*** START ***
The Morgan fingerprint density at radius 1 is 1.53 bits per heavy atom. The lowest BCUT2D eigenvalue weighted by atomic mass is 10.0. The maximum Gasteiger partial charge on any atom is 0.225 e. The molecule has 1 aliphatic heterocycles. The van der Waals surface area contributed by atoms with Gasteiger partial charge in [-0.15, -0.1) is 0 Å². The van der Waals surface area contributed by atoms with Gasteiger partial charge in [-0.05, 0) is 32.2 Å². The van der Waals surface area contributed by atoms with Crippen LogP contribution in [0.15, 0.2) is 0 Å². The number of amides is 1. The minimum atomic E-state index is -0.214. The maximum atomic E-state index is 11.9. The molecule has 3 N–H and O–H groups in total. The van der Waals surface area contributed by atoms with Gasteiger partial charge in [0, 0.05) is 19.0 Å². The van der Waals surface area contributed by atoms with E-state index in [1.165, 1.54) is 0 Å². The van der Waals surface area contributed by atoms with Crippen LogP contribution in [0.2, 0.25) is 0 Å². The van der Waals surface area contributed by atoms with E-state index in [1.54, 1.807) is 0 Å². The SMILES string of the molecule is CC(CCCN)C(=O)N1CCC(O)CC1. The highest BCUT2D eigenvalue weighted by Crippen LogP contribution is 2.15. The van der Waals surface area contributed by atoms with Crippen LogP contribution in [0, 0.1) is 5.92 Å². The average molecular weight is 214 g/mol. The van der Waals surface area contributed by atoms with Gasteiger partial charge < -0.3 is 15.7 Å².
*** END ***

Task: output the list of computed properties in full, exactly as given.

The Morgan fingerprint density at radius 1 is 1.53 bits per heavy atom. The lowest BCUT2D eigenvalue weighted by atomic mass is 10.0. The maximum Gasteiger partial charge on any atom is 0.225 e. The molecule has 1 aliphatic heterocycles. The van der Waals surface area contributed by atoms with Gasteiger partial charge in [-0.15, -0.1) is 0 Å². The van der Waals surface area contributed by atoms with Gasteiger partial charge in [-0.05, 0) is 32.2 Å². The van der Waals surface area contributed by atoms with Crippen LogP contribution in [0.15, 0.2) is 0 Å². The number of amides is 1. The minimum atomic E-state index is -0.214. The maximum atomic E-state index is 11.9. The molecule has 3 N–H and O–H groups in total. The van der Waals surface area contributed by atoms with Gasteiger partial charge in [0, 0.05) is 19.0 Å². The van der Waals surface area contributed by atoms with E-state index in [1.165, 1.54) is 0 Å². The van der Waals surface area contributed by atoms with Crippen LogP contribution in [0.2, 0.25) is 0 Å². The van der Waals surface area contributed by atoms with E-state index in [1.54, 1.807) is 0 Å². The SMILES string of the molecule is CC(CCCN)C(=O)N1CCC(O)CC1. The highest BCUT2D eigenvalue weighted by Crippen LogP contribution is 2.15. The van der Waals surface area contributed by atoms with Crippen LogP contribution in [0, 0.1) is 5.92 Å². The average molecular weight is 214 g/mol. The van der Waals surface area contributed by atoms with Gasteiger partial charge < -0.3 is 15.7 Å².